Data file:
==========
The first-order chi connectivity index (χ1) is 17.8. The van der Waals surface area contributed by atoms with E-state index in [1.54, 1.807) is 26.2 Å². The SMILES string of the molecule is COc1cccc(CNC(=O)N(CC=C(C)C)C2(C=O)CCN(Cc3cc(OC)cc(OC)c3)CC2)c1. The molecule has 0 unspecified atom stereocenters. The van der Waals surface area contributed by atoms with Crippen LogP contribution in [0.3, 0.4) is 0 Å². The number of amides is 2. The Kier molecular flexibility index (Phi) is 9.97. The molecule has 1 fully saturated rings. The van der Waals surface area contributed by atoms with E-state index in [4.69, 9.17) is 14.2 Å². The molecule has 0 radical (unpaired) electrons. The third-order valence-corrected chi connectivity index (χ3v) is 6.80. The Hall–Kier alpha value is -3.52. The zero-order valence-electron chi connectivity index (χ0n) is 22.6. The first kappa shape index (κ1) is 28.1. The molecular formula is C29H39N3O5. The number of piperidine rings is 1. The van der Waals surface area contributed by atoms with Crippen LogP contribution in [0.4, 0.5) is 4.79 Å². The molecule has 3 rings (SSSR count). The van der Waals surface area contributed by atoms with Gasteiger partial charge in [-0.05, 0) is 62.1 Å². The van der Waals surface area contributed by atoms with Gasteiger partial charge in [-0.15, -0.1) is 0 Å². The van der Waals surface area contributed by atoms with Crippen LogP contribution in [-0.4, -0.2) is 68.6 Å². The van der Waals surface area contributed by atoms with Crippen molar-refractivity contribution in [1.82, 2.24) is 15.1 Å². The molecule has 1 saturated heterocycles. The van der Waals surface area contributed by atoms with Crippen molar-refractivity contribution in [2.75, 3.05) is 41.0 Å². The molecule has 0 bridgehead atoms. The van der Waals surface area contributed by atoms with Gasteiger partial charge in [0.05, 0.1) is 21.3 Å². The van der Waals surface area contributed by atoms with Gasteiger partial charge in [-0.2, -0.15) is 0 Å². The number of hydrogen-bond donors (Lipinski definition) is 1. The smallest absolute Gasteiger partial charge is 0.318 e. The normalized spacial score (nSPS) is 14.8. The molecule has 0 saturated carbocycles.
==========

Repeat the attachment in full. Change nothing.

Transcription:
The first-order chi connectivity index (χ1) is 17.8. The van der Waals surface area contributed by atoms with E-state index in [1.54, 1.807) is 26.2 Å². The SMILES string of the molecule is COc1cccc(CNC(=O)N(CC=C(C)C)C2(C=O)CCN(Cc3cc(OC)cc(OC)c3)CC2)c1. The molecule has 0 unspecified atom stereocenters. The van der Waals surface area contributed by atoms with Crippen LogP contribution in [0.3, 0.4) is 0 Å². The number of amides is 2. The Kier molecular flexibility index (Phi) is 9.97. The molecule has 1 fully saturated rings. The van der Waals surface area contributed by atoms with E-state index in [4.69, 9.17) is 14.2 Å². The molecule has 0 radical (unpaired) electrons. The third-order valence-corrected chi connectivity index (χ3v) is 6.80. The Hall–Kier alpha value is -3.52. The zero-order valence-electron chi connectivity index (χ0n) is 22.6. The first kappa shape index (κ1) is 28.1. The molecular formula is C29H39N3O5. The number of piperidine rings is 1. The van der Waals surface area contributed by atoms with Crippen LogP contribution in [0.4, 0.5) is 4.79 Å². The molecule has 3 rings (SSSR count). The van der Waals surface area contributed by atoms with Gasteiger partial charge in [-0.05, 0) is 62.1 Å². The van der Waals surface area contributed by atoms with Gasteiger partial charge in [-0.15, -0.1) is 0 Å². The van der Waals surface area contributed by atoms with Crippen LogP contribution in [-0.4, -0.2) is 68.6 Å². The van der Waals surface area contributed by atoms with Crippen molar-refractivity contribution in [1.82, 2.24) is 15.1 Å². The molecule has 1 saturated heterocycles. The van der Waals surface area contributed by atoms with Crippen molar-refractivity contribution in [2.75, 3.05) is 41.0 Å². The molecule has 0 bridgehead atoms. The van der Waals surface area contributed by atoms with Gasteiger partial charge in [0.05, 0.1) is 21.3 Å². The van der Waals surface area contributed by atoms with Gasteiger partial charge in [-0.2, -0.15) is 0 Å². The number of hydrogen-bond donors (Lipinski definition) is 1. The smallest absolute Gasteiger partial charge is 0.318 e. The normalized spacial score (nSPS) is 14.8. The molecule has 0 saturated carbocycles.